And in the supply chain, we are committed to globalization. If American companies are willing to sell us parts, we’ll try to find a way to use them in the system. If we do not use it, it is not conducive to the formation of a globalized resource system for the world. We will not narrowly follow the path of independent innovation and self-reliance, nor will we retreat to the Chinese market to be a “threshold monkey”.
6. Norman Pearlstine: The U.S. Secretary of State and Commerce often lobby around the world, including Japan, Australia, New Zealand and even the United Kingdom, to put pressure on these countries. What do you think of this? Is this series of actions effective? Has Huawei’s growth opportunities been curbed? Or has the public realized that the President of the United States and the United States Government are now thinking about their own interests in many cases, and that what they are doing is not in the interests of others?
Ren Zhengfei: U.S. Secretary of State He is very busy, he took blocking Huawei as a diplomatic, everywhere to help Huawei promote products. 5G is not necessarily so useful, but outsiders see that the United States is so afraid of this thing, must be too good to buy. Huawei is a small company, these small goods worth the United States such a large country’s secretary of state to manage? The point is that his pressure didn’t work. Is U.S. diplomacy a Huawei? He’s working too hard.
Norman Pearlsteine: In a way, I know you’re not really grateful to President Trump for making this decision, but from an objective point of view, it really helped Huawei.
Ren Zhengfei: Yes, objectively helped us, helpus us to promote internal rectification. Those who have been injured in the overhaul, let them hate Trump.
7. Norman Pearlstine: Analysts at some U.S. business intelligence professionals believe that the hardest part of Huawei’s ability to really deal with U.S. restrictions on Huawei is two folds: first, hard-to-make special chips; This has made developers willing to develop applications based on systems other than Android, because some of the applications on Android are not available to Huawei. Do you think these industry analysts’ analysis is relevant? Did the two points mentioned earlier be Huawei’s most difficult challenge, or is the impact on other products also a challenge that Huawei needs to address?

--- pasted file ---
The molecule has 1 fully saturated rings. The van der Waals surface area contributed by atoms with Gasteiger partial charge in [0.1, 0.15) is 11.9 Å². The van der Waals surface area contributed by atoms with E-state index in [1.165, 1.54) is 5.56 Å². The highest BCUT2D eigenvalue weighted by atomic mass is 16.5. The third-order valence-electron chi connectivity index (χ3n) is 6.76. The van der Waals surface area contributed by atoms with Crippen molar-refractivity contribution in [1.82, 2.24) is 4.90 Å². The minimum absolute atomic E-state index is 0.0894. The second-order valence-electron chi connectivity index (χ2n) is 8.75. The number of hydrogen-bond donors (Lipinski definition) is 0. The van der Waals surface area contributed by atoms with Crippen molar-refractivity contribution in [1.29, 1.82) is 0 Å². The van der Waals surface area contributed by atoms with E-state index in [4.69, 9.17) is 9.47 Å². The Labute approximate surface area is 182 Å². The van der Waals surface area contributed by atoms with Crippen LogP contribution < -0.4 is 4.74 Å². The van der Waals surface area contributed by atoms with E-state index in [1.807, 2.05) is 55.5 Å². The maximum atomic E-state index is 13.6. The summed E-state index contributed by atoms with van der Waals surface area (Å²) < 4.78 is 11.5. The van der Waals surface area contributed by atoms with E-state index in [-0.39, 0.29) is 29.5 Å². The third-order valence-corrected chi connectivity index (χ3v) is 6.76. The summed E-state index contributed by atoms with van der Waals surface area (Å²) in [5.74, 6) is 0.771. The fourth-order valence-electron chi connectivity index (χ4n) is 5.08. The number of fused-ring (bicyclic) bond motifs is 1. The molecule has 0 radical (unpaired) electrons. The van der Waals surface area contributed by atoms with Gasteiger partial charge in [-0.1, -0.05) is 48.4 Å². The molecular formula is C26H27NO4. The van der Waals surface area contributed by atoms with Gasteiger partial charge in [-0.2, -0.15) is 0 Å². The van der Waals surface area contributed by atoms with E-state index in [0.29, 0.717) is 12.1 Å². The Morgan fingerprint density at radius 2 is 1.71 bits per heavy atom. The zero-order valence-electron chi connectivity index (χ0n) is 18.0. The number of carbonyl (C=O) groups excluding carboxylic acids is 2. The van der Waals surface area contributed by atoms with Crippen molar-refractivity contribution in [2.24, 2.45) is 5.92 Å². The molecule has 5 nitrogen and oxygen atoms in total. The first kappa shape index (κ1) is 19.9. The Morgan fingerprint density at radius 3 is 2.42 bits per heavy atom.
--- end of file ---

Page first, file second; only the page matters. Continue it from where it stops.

Ren Zhengfei: I think their analysis is more pertinent and accurate, which is exactly what our company needs to work hard to overcome. Are there any difficulties in the world that cannot be overcome? Think of the hundreds of thousands of years ago when humans lived in the woods, and they couldn’t walk upright, and certainly couldn’t verify that humans had no tails at that time, but now it has been proved that we don’t have tails and we don’t wear suits. Everything in the world is not absolutely unchanged, the world must move towards a win-win road of cooperation, otherwise it will force others to produce substitution, and ultimately hurt themselves.
8, Norman Pearlsteine: I don’t know if you’re paying attention to some of the Democratic candidates in the United States who will run with Trump for the next president. Are there any concerns that President Trump has somehow made america more nationalist and anti-China? Recently, I’ve found that much of the rhetoric of Elizabeth Warren, Bernie Sanders and Joe Biden is full of nationalism and anti-globalization, one of the engines of global economic growth over the past 70 years.